She broke the law.
Alaska Gov. Sarah Palin violated ethics laws and abused her power as governor in pressing to have her former brother-in-law fired as a state trooper, an independent legislative investigation concluded today.
In a report whose release was the subject of a high-stakes political showdown that went all the way to the Alaska Supreme Court, investigator Stephen Branchflower concluded that Palin communicated her displeasure with the trooper, Mike Wooten, and allowed her husband to apply pressure to have Wooten fired.
The report also found that Palin's unhappiness that Wooten had not been fired was "a likely contributing factor" in the firing of former Commissioner of Public Safety Walt Monegan. Monegan testified that he had received repeated communications from Palin and her husband over Wooten.
However, the Wooten issue was "not the sole reason" Monegan was fired, the report said. Palin, who has been fighting off allegations of wrongdoing in the so-called Troopergate case since Republican presidential nominee John McCain's running mate, has insisted Monegan was fired because he ignored her demands to cut budgets in his department.
The governor's husband, Todd Palin, has admitted he advocated forcefully to have Wooten removed because of his allegedly inappropriate actions, including driving under the influence of alcohol, shooting a moose without a permit, threatening Sarah Palin's father and giving his son a slight jab with an electric Taser gun.
"The evidence supports the conclusion that Gov. Palin, at the least, engaged in 'official action' by her inaction, if not her active participation or assistance to her husband in attempting to get Trooper Wooten fired," the report said, adding that "there is evidence of her active participation."
The report found that Palin "knowingly, as that term is defined in the [ethics] statutes, permitted Todd Palin to use the governor's office and the resources of the governor's office, including access to state employees, to continue to contact subordinate state employees in an effort to find some way to get Trooper Wooten fired."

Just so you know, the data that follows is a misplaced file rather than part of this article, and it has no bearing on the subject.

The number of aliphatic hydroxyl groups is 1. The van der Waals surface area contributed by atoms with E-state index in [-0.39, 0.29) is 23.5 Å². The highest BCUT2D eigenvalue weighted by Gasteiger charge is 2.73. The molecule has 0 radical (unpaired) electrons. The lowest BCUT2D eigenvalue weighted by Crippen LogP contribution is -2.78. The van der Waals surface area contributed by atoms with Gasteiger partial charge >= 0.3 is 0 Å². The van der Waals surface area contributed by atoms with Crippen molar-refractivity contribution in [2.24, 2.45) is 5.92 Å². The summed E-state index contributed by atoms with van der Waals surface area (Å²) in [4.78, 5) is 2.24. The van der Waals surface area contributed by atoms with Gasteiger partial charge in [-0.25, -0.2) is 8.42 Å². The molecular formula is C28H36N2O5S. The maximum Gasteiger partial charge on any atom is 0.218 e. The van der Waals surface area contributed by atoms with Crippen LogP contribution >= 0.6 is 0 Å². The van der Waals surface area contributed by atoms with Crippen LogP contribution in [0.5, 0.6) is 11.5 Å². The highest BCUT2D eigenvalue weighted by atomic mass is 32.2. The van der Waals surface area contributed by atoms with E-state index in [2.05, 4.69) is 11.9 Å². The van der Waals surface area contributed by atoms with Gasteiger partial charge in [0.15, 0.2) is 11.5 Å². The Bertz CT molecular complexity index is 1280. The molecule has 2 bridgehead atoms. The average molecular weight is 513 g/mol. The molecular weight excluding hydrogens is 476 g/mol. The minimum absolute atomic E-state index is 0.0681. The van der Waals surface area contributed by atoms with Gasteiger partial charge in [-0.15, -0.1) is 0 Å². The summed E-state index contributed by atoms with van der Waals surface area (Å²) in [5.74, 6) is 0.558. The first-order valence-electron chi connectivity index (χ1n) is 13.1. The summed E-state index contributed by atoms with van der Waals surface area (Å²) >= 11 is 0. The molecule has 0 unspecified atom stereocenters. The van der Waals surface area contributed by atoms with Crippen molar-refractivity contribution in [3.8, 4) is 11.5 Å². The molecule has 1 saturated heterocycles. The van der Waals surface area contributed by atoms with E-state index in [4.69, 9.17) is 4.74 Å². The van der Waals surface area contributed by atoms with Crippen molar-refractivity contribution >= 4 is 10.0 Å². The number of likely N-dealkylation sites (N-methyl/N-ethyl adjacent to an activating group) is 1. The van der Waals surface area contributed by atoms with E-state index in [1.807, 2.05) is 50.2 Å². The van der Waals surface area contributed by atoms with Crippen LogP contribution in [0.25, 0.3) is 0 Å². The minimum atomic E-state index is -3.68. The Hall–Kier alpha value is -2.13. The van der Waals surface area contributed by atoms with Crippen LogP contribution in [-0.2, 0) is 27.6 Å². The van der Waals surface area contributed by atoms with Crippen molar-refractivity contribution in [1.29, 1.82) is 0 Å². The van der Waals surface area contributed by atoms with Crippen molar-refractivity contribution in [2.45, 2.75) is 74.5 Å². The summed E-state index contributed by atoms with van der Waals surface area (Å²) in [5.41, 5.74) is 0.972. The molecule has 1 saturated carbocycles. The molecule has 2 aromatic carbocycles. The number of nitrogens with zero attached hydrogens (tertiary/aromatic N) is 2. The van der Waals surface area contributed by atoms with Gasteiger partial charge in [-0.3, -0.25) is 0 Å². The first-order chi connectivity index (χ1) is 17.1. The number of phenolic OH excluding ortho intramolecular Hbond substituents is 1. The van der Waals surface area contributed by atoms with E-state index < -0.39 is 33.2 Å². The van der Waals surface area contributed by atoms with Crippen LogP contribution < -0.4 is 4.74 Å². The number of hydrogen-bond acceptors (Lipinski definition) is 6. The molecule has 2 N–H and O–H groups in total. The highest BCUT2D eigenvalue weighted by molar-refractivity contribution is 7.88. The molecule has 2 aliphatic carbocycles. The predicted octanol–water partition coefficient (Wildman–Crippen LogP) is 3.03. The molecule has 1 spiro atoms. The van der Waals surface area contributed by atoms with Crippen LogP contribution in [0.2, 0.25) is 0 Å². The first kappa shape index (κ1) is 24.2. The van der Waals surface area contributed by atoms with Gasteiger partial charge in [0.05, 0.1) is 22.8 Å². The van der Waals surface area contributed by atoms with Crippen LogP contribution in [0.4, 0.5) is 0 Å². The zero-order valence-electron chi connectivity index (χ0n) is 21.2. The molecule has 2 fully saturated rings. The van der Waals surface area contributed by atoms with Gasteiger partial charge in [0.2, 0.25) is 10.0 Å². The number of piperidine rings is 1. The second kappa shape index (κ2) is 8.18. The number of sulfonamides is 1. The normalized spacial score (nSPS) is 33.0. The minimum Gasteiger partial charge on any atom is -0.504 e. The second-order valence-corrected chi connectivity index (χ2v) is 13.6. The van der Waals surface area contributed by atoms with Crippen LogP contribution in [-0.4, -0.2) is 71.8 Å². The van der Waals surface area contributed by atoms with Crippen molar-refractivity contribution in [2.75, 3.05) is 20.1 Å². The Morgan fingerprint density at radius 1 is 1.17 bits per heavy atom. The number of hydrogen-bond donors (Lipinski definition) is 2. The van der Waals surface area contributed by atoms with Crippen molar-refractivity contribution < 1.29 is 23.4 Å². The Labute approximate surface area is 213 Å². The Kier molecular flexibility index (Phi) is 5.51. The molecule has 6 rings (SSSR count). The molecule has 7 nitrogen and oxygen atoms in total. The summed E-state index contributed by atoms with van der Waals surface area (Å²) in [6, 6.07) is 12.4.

This activity was in violation of the state Ethics Act, the report said, which holds that public officials have a duty of public trust that prevents them from attempting to benefit a personal or financial interest through official action.
Update: I've waded through a portion of the findings (pdf) and so far have drawn the following conclusions from the report.
Palin told Monegan to fire her brother-in-law Mike Wooten.
Palin subsequently fired Monegan, but the firing of Monegan was not illegal - she had the right to fire without cause (without having to justify it with reasons for the firing).
But pressuring Monegan and others to do things like get her brother-in-law Mike Wooten fired, or not get hired by the Wasilla Police Department, was an ethics law violation.
She did not violate the law by firing Monegan.
She did violate ethics laws by using her executive position in attempting to get Wooten fired, and otherwise doing "harm" to her brother-in-law.
The findings include evidence that Palin personally called Monegan in an attempt to get Wooten fired.
Sarah was directly involved.
She also stood by while Todd also attempted to get Wooten fired, and was found at fault for not stopping Todd.
"She violated Alaska Statute 39.52.010 by "acting upon personal or financial interests in the performance of their public responsibilities."
In her official capacity as Governor, Sarah Palin "acted upon personal interests" in trying to get her brother-in-law fired.
Nathan Thornburgh at Time cuts to the nut of the matter:
The 263 pages of the report show a co-ordinated application of pressure on Monegan so transparent and ham-handed that it was almost certain to end in public embarrassment for the governor. The only surprise is that Troopergate is national news, not just a sorry piece of political gristle to be chewed on by Alaska politicos over steaks at Anchorage's Club Paris.
A harsh verdict? Consider the report's findings. Not only did people at almost every level of the Palin administration engage in repeated inappropriate contact with Walt Monegan and other high-ranking officials at the Department of Public Safety, but Monegan and his peers constantly warned these Palin disciples that the contact was inappropriate and probably unlawful. Still, the emails and calls continued -- in at least one instance on recorded state trooper phone lines.
Small town Wasilla-like politics played out on a large, statewide scale - just days after Sarah Palin became Governor..
And yet Palin wasn't smart enough to heed Monegan's hints to back down -- she kept on coming -- like a pit bull.
Pit bulls may be mean, but they're not the smartest dog in the park, just the most stubborn.
Update: Palin responds to a reporter asking if she abused her power in Alaska:
Note that she only references the finding that she did not act illegally by firing Monegan -- conveniently ignoring the reporter's question and the fact that she abused her power and violated ethics laws by pushing to get Mike Wooten fired. She's apparently been practicing her talking points.
She avoids the question and gets on the bus. Nice job, Sarah. Run - the truth is catching up to you. Run, Sarah, run....
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